HIGH DEFINITION VIDEO CONFERENCING (HDVC)
This article introduces the High Definition or HD Video Conferencing, the standards used in HD video conferencing with reference to definition(pixels) and presentation of motion (frames per second), advantages of HD video conferencing, aspect ratio and bandwidth in HD video conferencing and requirements of HD video conferencing.
What is High Definition (HD) Video Conferencing?
The older/some of current video conferencing is referred as SD or Standard Definition Video Conferencing. This is popularly referred to as 480p format has a resolution of 860x 480 and supports up to 30 frames per second of video in a 4:3 aspect ratio . So , when such video conferencing systems are connected to HD displays (supporting 16:9 aspect ratio), they would either introduce two black lines at the two edges to make to 4:3, or adjust the image to entire screen causing reduction of clarity.
With High Definition Video Conferencing systems, two popular formats are supported – 1080p with a resolution of 1920 x 1080 pixels or 720p with a resolution of 1280 x 720
pixels. Both the formats support direct 16:9 aspect ratio and hence making use of the entire screen of a high definition display.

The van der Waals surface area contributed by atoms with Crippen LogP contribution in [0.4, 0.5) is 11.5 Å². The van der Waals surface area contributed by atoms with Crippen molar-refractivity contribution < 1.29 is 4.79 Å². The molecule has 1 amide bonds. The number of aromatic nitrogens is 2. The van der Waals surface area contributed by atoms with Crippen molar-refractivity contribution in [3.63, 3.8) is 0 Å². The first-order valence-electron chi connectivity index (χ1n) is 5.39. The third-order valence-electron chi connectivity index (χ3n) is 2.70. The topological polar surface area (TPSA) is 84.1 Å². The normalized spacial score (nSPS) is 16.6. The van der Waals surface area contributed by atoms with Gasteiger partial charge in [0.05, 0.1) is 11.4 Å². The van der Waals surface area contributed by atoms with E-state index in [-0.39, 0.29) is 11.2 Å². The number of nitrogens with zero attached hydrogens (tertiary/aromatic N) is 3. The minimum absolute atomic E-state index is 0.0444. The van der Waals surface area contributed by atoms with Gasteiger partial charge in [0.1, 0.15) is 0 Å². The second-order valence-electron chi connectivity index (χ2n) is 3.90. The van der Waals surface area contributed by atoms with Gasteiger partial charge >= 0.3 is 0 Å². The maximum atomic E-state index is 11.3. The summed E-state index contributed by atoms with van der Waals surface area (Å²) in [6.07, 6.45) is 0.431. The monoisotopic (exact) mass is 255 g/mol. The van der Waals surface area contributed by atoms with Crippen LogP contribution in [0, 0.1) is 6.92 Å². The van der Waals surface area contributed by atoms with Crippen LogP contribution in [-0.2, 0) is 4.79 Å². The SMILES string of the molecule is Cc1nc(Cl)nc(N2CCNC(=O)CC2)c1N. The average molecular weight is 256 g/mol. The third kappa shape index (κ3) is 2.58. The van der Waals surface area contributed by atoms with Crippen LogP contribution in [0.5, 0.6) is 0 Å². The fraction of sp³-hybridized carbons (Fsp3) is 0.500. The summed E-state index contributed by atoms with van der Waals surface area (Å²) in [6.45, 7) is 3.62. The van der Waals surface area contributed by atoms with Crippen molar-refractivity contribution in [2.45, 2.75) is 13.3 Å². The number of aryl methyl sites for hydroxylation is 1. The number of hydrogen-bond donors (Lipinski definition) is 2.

The basic difference between the older SD technology and HD technology is the definition – HD supports a higher resolution (More resolution directly means more information and better quality) and they use a technique called progressive scanning in which every horizontal line of pixels are displayed from top to bottom, one after the other compared to the older interlaced scanning by SD systems which alternates the horizontal lines for display, essentially refreshing the image before it can be displayed) and because of which it is twice as fast as the older SD technology. The presentation of motion which is displayed in terms of frames per second also enables the display of subtle changes in motion with a true 30 frames per second and 60 frames per second support.
High quality always comes with higher bandwidth. So, generally HD systems need a minimum about 1.5 Mbps of bandwidth to display crisp and sharp images. When
compared to an SD system which could display images even at 128 kbps, this is quite high but the quality is far better.